The Japanese city of Kamakura has created a tsunami simulation to help its residents understand the danger they face and be able to plan an escape route that leads to safety.
Kamakura is small city on the Pacific Ocean located less than an hour by train from downtown Tokyo. The city crowds along the coast of a curved bay, just above sea level, and there is little to no protection from a tsunami should one occur.
The tourist town is often packed with visitors, and is threatened by at least two massive earthquakes that are due to happen at any time. There's up to a 5% chance of a magnitude.8 earthquake in the Sagami Trough occurring over the next 30 years; there's a 70% likelihood of a magnitude 7 earthquake occurring over the same period of time.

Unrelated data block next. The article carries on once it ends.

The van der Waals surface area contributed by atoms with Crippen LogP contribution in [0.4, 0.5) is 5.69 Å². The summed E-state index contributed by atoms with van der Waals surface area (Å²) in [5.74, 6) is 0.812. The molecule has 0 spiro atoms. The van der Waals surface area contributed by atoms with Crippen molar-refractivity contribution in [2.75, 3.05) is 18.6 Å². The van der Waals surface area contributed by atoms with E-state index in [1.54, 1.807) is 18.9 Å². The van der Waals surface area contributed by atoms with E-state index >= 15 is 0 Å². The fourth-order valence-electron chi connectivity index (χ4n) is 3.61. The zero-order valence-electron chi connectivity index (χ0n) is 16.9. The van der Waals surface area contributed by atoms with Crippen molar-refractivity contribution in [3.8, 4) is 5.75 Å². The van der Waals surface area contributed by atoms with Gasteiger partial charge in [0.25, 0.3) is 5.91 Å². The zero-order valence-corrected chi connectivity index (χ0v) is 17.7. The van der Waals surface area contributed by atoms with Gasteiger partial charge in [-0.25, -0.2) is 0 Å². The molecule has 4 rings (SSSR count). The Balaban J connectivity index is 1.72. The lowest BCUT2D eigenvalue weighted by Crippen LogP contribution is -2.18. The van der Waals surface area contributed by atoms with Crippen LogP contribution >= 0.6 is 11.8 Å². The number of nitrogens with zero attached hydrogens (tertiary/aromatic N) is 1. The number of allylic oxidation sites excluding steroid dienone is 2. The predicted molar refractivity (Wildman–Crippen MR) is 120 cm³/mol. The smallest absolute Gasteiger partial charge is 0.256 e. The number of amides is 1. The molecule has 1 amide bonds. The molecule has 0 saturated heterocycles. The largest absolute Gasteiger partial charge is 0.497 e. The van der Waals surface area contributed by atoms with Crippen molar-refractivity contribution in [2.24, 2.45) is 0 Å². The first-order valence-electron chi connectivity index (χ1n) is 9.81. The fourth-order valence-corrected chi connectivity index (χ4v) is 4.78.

The Nankai megathrust fault, which lies to the southwest of Kamukura, is also predicted to experience a massive earthquake at any time.
Any such earthquake would generate a massive tsunami that would inundate and destroy Kamakura. In 1703, the epicenter of the powerful Genroku earthquake, which occurred just to the east of Kamakura, created massive tsunami waves that destroyed Kamakura and other parts of Japan's Pacific seaboard.
The detailed simulation released by the city warns that tsunamis can travel at 36 kilometers per hour as they approach land:
It will be impossible to flee from an oncoming tsunami on foot. We are utterly powerless against the devastating might of a tsunami. The only option is to evacuate before a tsunami arrives.
It also identifies bottlenecks and escape routes in different parts of the city. The full video with English subtitles can be viewed here: